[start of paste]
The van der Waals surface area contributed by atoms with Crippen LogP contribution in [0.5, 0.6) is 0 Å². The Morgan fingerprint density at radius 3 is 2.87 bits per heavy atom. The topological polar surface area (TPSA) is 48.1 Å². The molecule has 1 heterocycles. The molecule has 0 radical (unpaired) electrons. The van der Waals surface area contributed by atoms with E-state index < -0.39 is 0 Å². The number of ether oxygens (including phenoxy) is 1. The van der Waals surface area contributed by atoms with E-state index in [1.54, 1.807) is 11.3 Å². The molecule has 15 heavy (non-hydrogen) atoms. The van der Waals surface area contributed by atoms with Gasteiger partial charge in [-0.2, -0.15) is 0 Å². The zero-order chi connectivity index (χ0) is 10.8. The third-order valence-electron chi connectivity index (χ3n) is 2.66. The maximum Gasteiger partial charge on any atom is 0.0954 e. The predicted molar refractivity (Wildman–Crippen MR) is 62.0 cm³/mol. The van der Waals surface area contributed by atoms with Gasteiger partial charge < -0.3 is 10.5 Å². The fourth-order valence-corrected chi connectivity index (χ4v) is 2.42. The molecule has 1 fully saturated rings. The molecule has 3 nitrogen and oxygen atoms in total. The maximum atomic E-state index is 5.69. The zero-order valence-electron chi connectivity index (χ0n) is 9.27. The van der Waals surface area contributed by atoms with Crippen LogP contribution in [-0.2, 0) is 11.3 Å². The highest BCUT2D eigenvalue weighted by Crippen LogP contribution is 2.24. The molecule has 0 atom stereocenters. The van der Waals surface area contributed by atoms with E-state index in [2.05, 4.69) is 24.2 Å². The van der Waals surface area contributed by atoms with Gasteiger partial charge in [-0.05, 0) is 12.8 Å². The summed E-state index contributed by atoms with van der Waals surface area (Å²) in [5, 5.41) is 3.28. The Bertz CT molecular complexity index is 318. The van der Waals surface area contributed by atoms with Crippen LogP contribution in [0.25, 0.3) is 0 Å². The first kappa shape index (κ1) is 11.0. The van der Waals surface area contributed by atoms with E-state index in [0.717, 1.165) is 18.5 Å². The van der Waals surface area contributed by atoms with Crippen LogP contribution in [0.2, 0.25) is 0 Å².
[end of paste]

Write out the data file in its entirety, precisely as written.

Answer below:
The van der Waals surface area contributed by atoms with Crippen LogP contribution in [0.5, 0.6) is 0 Å². The Morgan fingerprint density at radius 3 is 2.87 bits per heavy atom. The topological polar surface area (TPSA) is 48.1 Å². The molecule has 1 heterocycles. The molecule has 0 radical (unpaired) electrons. The van der Waals surface area contributed by atoms with E-state index < -0.39 is 0 Å². The number of ether oxygens (including phenoxy) is 1. The van der Waals surface area contributed by atoms with E-state index in [1.54, 1.807) is 11.3 Å². The molecule has 15 heavy (non-hydrogen) atoms. The van der Waals surface area contributed by atoms with Gasteiger partial charge in [-0.2, -0.15) is 0 Å². The zero-order chi connectivity index (χ0) is 10.8. The third-order valence-electron chi connectivity index (χ3n) is 2.66. The maximum Gasteiger partial charge on any atom is 0.0954 e. The predicted molar refractivity (Wildman–Crippen MR) is 62.0 cm³/mol. The van der Waals surface area contributed by atoms with Gasteiger partial charge < -0.3 is 10.5 Å². The fourth-order valence-corrected chi connectivity index (χ4v) is 2.42. The molecule has 1 fully saturated rings. The molecule has 3 nitrogen and oxygen atoms in total. The maximum atomic E-state index is 5.69. The zero-order valence-electron chi connectivity index (χ0n) is 9.27. The van der Waals surface area contributed by atoms with Crippen LogP contribution in [-0.2, 0) is 11.3 Å². The highest BCUT2D eigenvalue weighted by Crippen LogP contribution is 2.24. The molecule has 0 atom stereocenters. The van der Waals surface area contributed by atoms with E-state index in [2.05, 4.69) is 24.2 Å². The van der Waals surface area contributed by atoms with Gasteiger partial charge in [-0.05, 0) is 12.8 Å². The summed E-state index contributed by atoms with van der Waals surface area (Å²) in [5, 5.41) is 3.28. The Bertz CT molecular complexity index is 318. The van der Waals surface area contributed by atoms with Crippen LogP contribution in [0.25, 0.3) is 0 Å². The first kappa shape index (κ1) is 11.0. The van der Waals surface area contributed by atoms with E-state index in [0.717, 1.165) is 18.5 Å². The van der Waals surface area contributed by atoms with Crippen LogP contribution in [0.2, 0.25) is 0 Å².